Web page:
DAVIES, Mutton (1634-84), of Gwysaney, Flints. and Llannerch, Denb.
Available from Boydell and Brewer
Family and Education
b. 19 Feb. 1634, 1st s. of Robert Davies of Gwysaney by Anne, da. and coh. of Sir Peter Mutton of Llannerch. educ. I. Temple 1652; travelled abroad (France, Italy) 1654-7. m. 27 May 1658, Elizabeth, da. of Sir Thomas Wilbraham, 2nd Bt., of Woodhey, Cheshire, 5s. 5da. suc. fa. 1666.1
Commr. for assessment, Flints. Aug. 1660-80, Denb. 1661-80; freeman, Denbigh 1665, common councilman 1667-d., alderman 1676-7, 1679-80; j.p. Denb. and Flints. 1669-d.; sheriff, Flints. 1669-70; dep. lt. Denb. and Flints. 1674-d.; commr. for encroachments, Denb. 1684.2
Davies came from a minor gentry family which could trace its descent to the early 13th century. His father, an active Royalist, compounded in 1648 for £646. Davies himself went abroad during the Interregnum, gaining military experience in France and the Low Countries. He took part in the royalist rising of 1659 led by Sir George Booth as a captain of horse under Roger Whitley. With the failure he was imprisoned in Chester Castle, from which he was released on 28 Jan. 1660. At the Restoration his father was proposed for the order of the Royal Oak, with an estate valued at £2,000.3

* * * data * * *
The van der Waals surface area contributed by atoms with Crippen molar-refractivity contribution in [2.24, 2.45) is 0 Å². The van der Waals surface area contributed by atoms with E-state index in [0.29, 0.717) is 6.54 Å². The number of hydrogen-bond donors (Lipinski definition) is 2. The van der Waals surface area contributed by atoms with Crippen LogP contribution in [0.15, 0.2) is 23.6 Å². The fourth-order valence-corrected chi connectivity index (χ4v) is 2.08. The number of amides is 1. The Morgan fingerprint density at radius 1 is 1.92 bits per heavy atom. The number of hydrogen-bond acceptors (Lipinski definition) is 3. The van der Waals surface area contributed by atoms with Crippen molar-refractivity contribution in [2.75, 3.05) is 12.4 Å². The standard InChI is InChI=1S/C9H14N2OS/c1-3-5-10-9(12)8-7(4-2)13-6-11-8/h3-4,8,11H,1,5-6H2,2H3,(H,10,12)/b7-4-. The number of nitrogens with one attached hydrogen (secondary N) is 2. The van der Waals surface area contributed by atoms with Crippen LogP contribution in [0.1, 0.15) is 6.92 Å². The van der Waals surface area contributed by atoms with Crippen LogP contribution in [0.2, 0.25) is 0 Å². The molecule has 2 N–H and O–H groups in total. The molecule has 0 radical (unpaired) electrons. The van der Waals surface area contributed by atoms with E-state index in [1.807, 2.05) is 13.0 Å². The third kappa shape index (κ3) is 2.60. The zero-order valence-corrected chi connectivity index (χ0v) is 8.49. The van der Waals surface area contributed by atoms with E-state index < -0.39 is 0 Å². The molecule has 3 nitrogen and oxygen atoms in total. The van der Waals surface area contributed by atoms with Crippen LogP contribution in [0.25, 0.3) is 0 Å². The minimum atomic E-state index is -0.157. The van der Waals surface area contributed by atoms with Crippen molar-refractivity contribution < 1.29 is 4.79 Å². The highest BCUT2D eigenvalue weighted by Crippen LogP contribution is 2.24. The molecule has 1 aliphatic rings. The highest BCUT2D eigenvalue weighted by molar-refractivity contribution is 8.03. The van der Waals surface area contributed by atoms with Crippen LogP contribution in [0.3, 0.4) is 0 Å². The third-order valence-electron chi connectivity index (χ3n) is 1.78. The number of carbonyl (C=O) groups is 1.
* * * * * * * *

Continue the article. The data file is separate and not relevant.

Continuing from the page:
Davies himself assisted (Sir) John Carter in an affray with two alleged smugglers of Irish cattle, and obtained the protection of the House in 1667. He gained the Flintshire seat on the death of Sir Thomas Hanmer in 1678, when none of the more influential families of the shire was in a position to provide a candidate of its own. Shaftesbury saw no reason to alter the rating of ‘doubly vile’ which he had given to his predecessor. During the last weeks of the Cavalier Parliament he was named only to the committee for the bill to facilitate the conviction of Popish recusants. Classed as ‘vile’ in Shaftesbury’s list he nevertheless voted for the committal of the exclusion bill on 11 May, but was otherwise inactive in the first Exclusion Parliament. He retained his seat in the second election of 1679, although challenged by Sir John Hanmer. Moderately active in the second Exclusion Parliament, he was appointed to the committee of elections and privileges and to those on bills for burial in woollen and the regulation of hackney coaches. He did not stand in 1681, feeling it better not to affront the Court by opposing Hanmer again; but a few days after the election he was present at a dinner at which the King (he informed a Welsh friend) expressed his desire to see not only the Papists suppressed, but also the Presbyterians. He died on 29 Oct. 1684 and was buried at Mold, the only member of his family to sit in Parliament.4